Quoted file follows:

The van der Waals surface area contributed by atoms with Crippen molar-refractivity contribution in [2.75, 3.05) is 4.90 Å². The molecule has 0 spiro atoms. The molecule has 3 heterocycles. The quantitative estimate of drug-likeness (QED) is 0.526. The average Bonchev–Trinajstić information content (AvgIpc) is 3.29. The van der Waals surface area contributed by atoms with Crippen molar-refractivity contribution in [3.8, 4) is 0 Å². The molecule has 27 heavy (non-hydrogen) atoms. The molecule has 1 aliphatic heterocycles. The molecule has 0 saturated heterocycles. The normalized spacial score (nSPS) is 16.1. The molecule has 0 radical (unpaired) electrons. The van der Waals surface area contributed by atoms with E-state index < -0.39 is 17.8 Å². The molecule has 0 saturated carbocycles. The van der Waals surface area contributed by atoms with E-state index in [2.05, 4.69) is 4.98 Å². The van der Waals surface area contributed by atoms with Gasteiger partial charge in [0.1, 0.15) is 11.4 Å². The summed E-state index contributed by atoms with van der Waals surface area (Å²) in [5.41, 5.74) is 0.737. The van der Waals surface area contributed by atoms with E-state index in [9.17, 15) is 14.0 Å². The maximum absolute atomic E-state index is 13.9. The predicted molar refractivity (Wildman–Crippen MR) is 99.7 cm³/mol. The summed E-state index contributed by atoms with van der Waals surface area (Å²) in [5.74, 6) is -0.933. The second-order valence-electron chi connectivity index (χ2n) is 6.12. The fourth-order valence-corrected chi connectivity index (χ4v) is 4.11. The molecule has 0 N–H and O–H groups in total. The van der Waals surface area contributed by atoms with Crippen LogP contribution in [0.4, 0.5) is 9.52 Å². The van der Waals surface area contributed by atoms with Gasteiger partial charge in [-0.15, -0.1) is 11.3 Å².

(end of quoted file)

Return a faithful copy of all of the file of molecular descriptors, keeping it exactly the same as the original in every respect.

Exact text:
The van der Waals surface area contributed by atoms with Crippen molar-refractivity contribution in [2.75, 3.05) is 4.90 Å². The molecule has 0 spiro atoms. The molecule has 3 heterocycles. The quantitative estimate of drug-likeness (QED) is 0.526. The average Bonchev–Trinajstić information content (AvgIpc) is 3.29. The van der Waals surface area contributed by atoms with Crippen molar-refractivity contribution in [3.8, 4) is 0 Å². The molecule has 27 heavy (non-hydrogen) atoms. The molecule has 1 aliphatic heterocycles. The molecule has 0 saturated heterocycles. The normalized spacial score (nSPS) is 16.1. The molecule has 0 radical (unpaired) electrons. The van der Waals surface area contributed by atoms with E-state index < -0.39 is 17.8 Å². The molecule has 0 saturated carbocycles. The van der Waals surface area contributed by atoms with E-state index in [2.05, 4.69) is 4.98 Å². The van der Waals surface area contributed by atoms with Gasteiger partial charge in [0.1, 0.15) is 11.4 Å². The summed E-state index contributed by atoms with van der Waals surface area (Å²) in [5.41, 5.74) is 0.737. The van der Waals surface area contributed by atoms with E-state index in [9.17, 15) is 14.0 Å². The maximum absolute atomic E-state index is 13.9. The predicted molar refractivity (Wildman–Crippen MR) is 99.7 cm³/mol. The summed E-state index contributed by atoms with van der Waals surface area (Å²) in [5.74, 6) is -0.933. The second-order valence-electron chi connectivity index (χ2n) is 6.12. The fourth-order valence-corrected chi connectivity index (χ4v) is 4.11. The molecule has 0 N–H and O–H groups in total. The van der Waals surface area contributed by atoms with Crippen LogP contribution in [0.4, 0.5) is 9.52 Å². The van der Waals surface area contributed by atoms with Gasteiger partial charge in [-0.15, -0.1) is 11.3 Å².